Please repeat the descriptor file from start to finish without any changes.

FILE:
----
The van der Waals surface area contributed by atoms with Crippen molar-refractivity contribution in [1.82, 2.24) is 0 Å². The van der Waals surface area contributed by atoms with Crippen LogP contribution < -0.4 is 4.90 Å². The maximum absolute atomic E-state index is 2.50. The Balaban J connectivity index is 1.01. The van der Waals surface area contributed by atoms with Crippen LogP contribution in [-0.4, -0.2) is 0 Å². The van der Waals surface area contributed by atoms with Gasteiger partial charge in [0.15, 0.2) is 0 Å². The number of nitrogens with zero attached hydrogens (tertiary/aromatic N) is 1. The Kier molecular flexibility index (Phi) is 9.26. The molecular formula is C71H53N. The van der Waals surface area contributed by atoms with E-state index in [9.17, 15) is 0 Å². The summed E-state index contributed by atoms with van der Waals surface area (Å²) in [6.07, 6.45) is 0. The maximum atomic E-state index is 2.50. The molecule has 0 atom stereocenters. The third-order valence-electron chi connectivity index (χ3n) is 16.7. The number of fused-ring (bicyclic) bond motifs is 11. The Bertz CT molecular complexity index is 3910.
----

The van der Waals surface area contributed by atoms with Crippen molar-refractivity contribution in [1.82, 2.24) is 0 Å². The van der Waals surface area contributed by atoms with Crippen LogP contribution < -0.4 is 4.90 Å². The maximum absolute atomic E-state index is 2.50. The Balaban J connectivity index is 1.01. The van der Waals surface area contributed by atoms with Crippen LogP contribution in [-0.4, -0.2) is 0 Å². The van der Waals surface area contributed by atoms with Gasteiger partial charge in [0.15, 0.2) is 0 Å². The number of nitrogens with zero attached hydrogens (tertiary/aromatic N) is 1. The Kier molecular flexibility index (Phi) is 9.26. The molecular formula is C71H53N. The van der Waals surface area contributed by atoms with E-state index in [9.17, 15) is 0 Å². The summed E-state index contributed by atoms with van der Waals surface area (Å²) in [6.07, 6.45) is 0. The maximum atomic E-state index is 2.50. The molecule has 0 atom stereocenters. The third-order valence-electron chi connectivity index (χ3n) is 16.7. The number of fused-ring (bicyclic) bond motifs is 11. The Bertz CT molecular complexity index is 3910.